4 Special cases
Now, we briefly consider some implications of main results. To this end, if we consider β = 1 (additionally δ = 1 for Theorem 3.2) and make use of the relation (9), the Theorems 3.1 and 3.2 provide the known fractional integral inequalities involving the Erdélyi-Kober operators, due to Purohit and Raina . Again, if we set β = 1, η = 0 (additionally δ = 1 and ζ = 0 for Theorem 3.2), and make use of the relation (6), the main results recover the known results due to Dahmani et al. [28, pp. 39-42, Theorems 3.1 & 3.2].
Further, by setting , β = 2 and replacing α by (additionally , δ = 2 and γ replaced by for Theorem 3.2), and make use of the relation (11), the main results provide the following integral inequalities involving the Uspensky integral transform:
Suppose that p is a positive function, f and g are differentiable functions on [0, ∞), f′ Î Lr([0, ∞)), g′ Î Ls([0, ∞)) such that r−1 + s−1 = 1 with r > 1. Then for all t > 0 and α > 0:
Suppose that p is a positive function, f and g are differentiable functions on [0, ∞) and f′ Î Lr([0, ∞)), g′ Î Ls([0, ∞)) such that r > 1 and r−1 + s−1 = 1. Then for all t > 0 the following inequality holds: Moreover, by using relations (5) to (11) with suitable values of parameters η, α and β, the results established in this paper can generate some interesting inequalities involving the various type of integral operator.
Now, by suitably choosing the function p(t), we consider some examples of our main results. For example, let us set p(t) = tƛ(ƛ Î [0, ∞), t Î (0, ∞)), then Theorems 3.1 and 3.2 yield the following results:
Suppose that f and g are two differentiable functions on [0, ∞) and if f′ Î Lr([0, ∞)), g′ Î Ls([0, ∞)), r > 1, r−1 + s−1 = 1 then for all t > 0, ƛ Î [0, ∞), α > 0, β > 0, η Î ℝ such that ƛ > −β(η + 1):
Let f and g be differentiable functions on [0, ∞) and if f′ Î Lr([0, ∞)), g′ Î Ls([0, ∞)), r > 1, r−1 + s−1 = 1 then for all t > 0, α, β, γ, δ > 0, η, ζ Î ℝ, ƛ Î [0, ∞) such that ƛ > min ﹛–β(η + 1), −δ(ζ + 1)﹜.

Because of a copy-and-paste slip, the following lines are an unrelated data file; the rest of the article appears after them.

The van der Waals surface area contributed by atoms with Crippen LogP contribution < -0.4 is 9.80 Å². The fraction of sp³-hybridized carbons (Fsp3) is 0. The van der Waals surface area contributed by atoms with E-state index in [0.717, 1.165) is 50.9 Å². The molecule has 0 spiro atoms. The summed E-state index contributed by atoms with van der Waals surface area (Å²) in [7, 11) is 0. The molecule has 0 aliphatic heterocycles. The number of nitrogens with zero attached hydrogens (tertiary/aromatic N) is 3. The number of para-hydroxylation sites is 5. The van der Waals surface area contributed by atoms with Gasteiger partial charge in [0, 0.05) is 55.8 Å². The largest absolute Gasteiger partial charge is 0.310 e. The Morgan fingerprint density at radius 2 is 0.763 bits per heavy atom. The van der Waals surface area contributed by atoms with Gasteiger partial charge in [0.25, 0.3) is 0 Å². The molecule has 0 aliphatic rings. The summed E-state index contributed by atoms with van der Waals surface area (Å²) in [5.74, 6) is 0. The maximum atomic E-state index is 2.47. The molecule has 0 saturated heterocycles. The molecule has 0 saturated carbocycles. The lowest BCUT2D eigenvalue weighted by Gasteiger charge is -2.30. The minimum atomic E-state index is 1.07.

Further, if we put ƛ = 0 in Examples 4.3 and 4.4 (or set p(t) = 1 in Theorems 3.1 and 3.2), we obtain the following results:
Suppose f and g are differentiable functions on [0, ∞) and if f′ Î Lr ([0, ∞)), g′ Î Ls([0, ∞)), r > 1, r−1 + s−1 = 1 then for all t > 0, α > 0, β > 0, η Î ℝ such than η > −1:
Let f and g be two differentiable functions on [0, ∞). If f′ Î Lr([0, ∞)), g′ Î Ls([0, ∞)), r > 1, r−1 + s−1 = 1, then for all t > 0, α, β, γ, δ > 0, η, ζ Î ℝ, such that η > −1 and ζ > −1.
The results established here are giving some contribution to the theory of integral inequalities and fractional calculus, and may find some applications in the theory of fractional differential equations. Moreover, by virtue of the unified nature of the generalized Erdélyi-Kober operator (4) and arbitray function p(t), one can further deduce number of new fractional integral inequalities involving various fractional calculus operators and special functions, from our main results.
The authors would like to express their appreciation to the referees for their valuable suggestions which helped to achieve better presentation of this paper.
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About the article
Published Online: 2016-02-13
Published in Print: 2016-01-01